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Inicio Atención Primaria Standardized nursing care plans in patients with type 2 diabetes mellitus: Are t...
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Vol. 47. Núm. 3.
Páginas 186-189 (Marzo 2015)
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Vol. 47. Núm. 3.
Páginas 186-189 (Marzo 2015)
Letter to the Editor
DOI: 10.1016/j.aprim.2014.05.014
Open Access
Standardized nursing care plans in patients with type 2 diabetes mellitus: Are they effective in the long-term?
Planes de Atención de Enfermería estandarizados en pacientes con diabetes mellitus tipo 2: ¿Son eficaces a largo plazo?
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Juan Cárdenas-Valladolida,
Autor para correspondencia
juan.cardenas@salud.madrid.org

Corresponding author.
, Miguel A. Salinero-Fortb, Paloma Gómez-Campeloc, Ana López-Andrésd
a Unidad de Apoyo Técnico, Gerencia Adjunta de Planificación y Calidad, Servicio Madrileño de Salud, Madrid, Spain
b Gerencia Adjunta de Planificación y Calidad, Servicio Madrileño de Salud, Madrid, Spain
c Fundación Investigación Biomédica del Hospital Universitario de la Paz, Instituto de Investigación Sanitaria del Hospital Universitario La Paz-IdiPaz, Madrid, Spain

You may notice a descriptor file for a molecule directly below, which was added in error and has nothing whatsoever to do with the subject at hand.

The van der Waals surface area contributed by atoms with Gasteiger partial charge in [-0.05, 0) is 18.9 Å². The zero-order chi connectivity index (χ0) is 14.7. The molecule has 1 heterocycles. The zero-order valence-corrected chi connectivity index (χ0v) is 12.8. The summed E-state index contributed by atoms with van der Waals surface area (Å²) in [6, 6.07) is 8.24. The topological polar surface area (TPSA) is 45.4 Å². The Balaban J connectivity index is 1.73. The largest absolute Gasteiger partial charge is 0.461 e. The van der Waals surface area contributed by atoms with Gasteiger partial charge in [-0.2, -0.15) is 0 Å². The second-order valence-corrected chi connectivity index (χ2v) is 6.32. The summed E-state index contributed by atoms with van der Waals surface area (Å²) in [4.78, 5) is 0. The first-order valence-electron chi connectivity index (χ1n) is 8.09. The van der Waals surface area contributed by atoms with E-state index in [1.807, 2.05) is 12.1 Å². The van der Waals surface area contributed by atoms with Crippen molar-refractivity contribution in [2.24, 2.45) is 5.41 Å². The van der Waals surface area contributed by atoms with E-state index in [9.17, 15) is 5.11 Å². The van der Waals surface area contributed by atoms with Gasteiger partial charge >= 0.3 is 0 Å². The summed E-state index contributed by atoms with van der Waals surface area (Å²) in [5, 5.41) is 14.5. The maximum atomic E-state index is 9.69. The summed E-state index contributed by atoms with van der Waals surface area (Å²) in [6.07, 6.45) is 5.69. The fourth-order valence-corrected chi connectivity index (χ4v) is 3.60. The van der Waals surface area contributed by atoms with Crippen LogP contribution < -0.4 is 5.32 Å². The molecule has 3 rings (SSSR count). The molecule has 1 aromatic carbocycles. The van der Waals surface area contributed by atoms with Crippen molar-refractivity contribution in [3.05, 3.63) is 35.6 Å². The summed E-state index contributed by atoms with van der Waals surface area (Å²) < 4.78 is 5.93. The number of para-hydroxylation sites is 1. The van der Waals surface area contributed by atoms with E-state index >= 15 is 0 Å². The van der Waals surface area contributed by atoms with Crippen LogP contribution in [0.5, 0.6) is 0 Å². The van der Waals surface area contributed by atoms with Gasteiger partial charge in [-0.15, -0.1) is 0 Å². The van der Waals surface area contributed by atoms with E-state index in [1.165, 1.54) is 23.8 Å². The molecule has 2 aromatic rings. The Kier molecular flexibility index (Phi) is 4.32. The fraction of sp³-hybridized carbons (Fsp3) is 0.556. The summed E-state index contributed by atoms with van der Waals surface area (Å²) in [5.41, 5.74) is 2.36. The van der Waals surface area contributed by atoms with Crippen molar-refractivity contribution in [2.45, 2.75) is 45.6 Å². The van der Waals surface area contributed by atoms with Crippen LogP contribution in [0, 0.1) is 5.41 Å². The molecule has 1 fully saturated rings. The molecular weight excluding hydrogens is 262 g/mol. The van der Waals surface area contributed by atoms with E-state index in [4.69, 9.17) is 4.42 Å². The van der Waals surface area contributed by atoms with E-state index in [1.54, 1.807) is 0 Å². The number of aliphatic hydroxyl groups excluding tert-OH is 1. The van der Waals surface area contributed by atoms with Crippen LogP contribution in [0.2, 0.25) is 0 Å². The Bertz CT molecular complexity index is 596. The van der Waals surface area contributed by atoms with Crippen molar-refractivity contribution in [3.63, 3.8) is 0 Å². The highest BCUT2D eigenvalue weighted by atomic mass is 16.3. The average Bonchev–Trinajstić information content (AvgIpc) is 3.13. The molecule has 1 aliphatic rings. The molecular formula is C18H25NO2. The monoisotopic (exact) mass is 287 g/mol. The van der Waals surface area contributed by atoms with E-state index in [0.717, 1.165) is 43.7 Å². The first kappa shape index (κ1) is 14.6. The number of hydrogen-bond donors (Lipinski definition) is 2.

d Departamento de Medicina Preventiva y Salud Pública, Facultad de Ciencias de la Salud, Universidad Rey Juan Carlos, Madrid, Spain
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Tablas (1)
Table 1. Basal characteristics of participants (first part: upper side section) and mean values (SD) and changes of basal and final parameters in both groups (second part: lower side section).
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Dear Editor,

The implementation of a standardized language in Nursing Care Plans (SNCP) allows for increased efficiency in nursing data management, and from our experience, its short-term effectiveness in patients with type 2 diabetes mellitus (T2DM) has been established.1 Nevertheless, up-to-date data on the relationship between SNCP and patients’ long-term health outcomes remain unclear. The aim of this study was to evaluate the effectiveness of implementing SNCP with NANDA-International (NANDA-I) nursing diagnoses2 and interventions (NIC3) in the Computerized Clinical Records registration, in the improvement of metabolic, weight, and blood pressure control in patients with T2DM after 4-year follow-up.

This study was conducted as part of a broader project with its methodology being described elsewhere;1 consisting in a 4-year prospective follow-up study carried out between March 2008 and February 2012. For the purposes of this paper we analyze only to the baseline and after 4-year of follow-up data. 30 primary health care centers (Madrid, Spain) consented to participate (23,488 T2DM outpatients), and data were collected from Computerized Clinical Records under routine clinical practice conditions.